I wonder how often we forget. I say we because I am not the only one who has been entrusted with something precious by God. You have been entrusted with something too. We have this thing in our Lutheran and Protestant theology. It’s called the priesthood of all believers. What that means is that all people of God are pastors, called to care for this world that God loves so much. It might sound strange to hear this but… you are pastors.  All of you. And you have been entrusted with the hard, and wonderful, and menial, and exciting, and frustrating, and blessed work of loving your neighbor and caring for the outcast. The task of comforting your heart-broken friend. You are called to stand up for justice and reject bullying. To tell the truth in love to your friend, even when it is hard. You have been called to bless those who need a blessing. The 6-year-old boy was my pastor when he cared for me by blessing my forehead. And I guarantee that you have been pastor to someone.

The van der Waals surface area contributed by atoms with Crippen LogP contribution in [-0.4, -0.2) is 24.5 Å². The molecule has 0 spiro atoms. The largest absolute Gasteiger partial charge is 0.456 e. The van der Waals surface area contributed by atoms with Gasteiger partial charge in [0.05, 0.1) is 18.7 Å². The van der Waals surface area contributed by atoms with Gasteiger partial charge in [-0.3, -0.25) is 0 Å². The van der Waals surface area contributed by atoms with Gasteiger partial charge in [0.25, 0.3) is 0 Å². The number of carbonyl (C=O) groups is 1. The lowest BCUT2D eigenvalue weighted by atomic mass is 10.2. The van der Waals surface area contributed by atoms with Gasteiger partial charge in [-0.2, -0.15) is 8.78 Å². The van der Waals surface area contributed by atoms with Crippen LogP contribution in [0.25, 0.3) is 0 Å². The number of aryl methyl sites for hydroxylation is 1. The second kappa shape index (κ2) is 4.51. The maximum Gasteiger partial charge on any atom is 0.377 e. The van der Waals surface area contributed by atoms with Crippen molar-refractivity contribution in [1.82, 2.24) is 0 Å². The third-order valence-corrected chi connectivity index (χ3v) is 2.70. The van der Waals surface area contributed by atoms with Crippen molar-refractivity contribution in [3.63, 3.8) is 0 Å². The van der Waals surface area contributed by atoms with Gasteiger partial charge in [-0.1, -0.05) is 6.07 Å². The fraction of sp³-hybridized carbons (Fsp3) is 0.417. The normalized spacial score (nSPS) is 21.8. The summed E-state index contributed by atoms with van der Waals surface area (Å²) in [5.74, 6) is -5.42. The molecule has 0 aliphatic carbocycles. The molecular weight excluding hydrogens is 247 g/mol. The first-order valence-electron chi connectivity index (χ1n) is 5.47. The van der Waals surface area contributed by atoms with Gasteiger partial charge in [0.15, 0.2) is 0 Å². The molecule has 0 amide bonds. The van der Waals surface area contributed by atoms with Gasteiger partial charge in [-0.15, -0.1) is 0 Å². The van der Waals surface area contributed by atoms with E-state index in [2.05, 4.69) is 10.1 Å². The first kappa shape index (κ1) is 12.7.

On this Previews day at Luther Seminary, you may be wondering why you are here. But you know, it is not hard to imagine any of you as future pastors doing the work of God. Because you already are. Do not forget – you are children of God. You have been entrusted with the care of God’s people. Which can be terrifying because it means that what you do actually matters to God. But it is also the greatest blessing. Because it means that what you do actually matters to God.

So, can I get all the pastors in the room to raise their hands? It’s good to have a sense of who you are. AMEN